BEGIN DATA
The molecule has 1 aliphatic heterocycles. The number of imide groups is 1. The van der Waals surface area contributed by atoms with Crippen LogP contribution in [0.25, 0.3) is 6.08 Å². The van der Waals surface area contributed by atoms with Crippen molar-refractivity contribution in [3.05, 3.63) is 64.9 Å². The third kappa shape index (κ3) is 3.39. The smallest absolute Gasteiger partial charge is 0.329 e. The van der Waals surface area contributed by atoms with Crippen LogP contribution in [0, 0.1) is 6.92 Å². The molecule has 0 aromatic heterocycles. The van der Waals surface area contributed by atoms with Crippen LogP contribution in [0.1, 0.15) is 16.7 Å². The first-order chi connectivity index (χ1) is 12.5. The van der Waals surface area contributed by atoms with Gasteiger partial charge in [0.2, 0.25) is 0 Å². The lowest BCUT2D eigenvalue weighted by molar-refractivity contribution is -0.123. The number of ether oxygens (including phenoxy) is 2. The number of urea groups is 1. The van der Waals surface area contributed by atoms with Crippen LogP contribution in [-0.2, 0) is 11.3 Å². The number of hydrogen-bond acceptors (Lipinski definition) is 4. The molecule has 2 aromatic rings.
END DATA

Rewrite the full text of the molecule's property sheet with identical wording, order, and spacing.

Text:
The molecule has 1 aliphatic heterocycles. The number of imide groups is 1. The van der Waals surface area contributed by atoms with Crippen LogP contribution in [0.25, 0.3) is 6.08 Å². The van der Waals surface area contributed by atoms with Crippen molar-refractivity contribution in [3.05, 3.63) is 64.9 Å². The third kappa shape index (κ3) is 3.39. The smallest absolute Gasteiger partial charge is 0.329 e. The van der Waals surface area contributed by atoms with Crippen LogP contribution in [0, 0.1) is 6.92 Å². The molecule has 0 aromatic heterocycles. The van der Waals surface area contributed by atoms with Crippen LogP contribution in [0.1, 0.15) is 16.7 Å². The first-order chi connectivity index (χ1) is 12.5. The van der Waals surface area contributed by atoms with Gasteiger partial charge in [0.2, 0.25) is 0 Å². The lowest BCUT2D eigenvalue weighted by molar-refractivity contribution is -0.123. The number of ether oxygens (including phenoxy) is 2. The number of urea groups is 1. The van der Waals surface area contributed by atoms with Crippen LogP contribution in [-0.2, 0) is 11.3 Å². The number of hydrogen-bond acceptors (Lipinski definition) is 4. The molecule has 2 aromatic rings.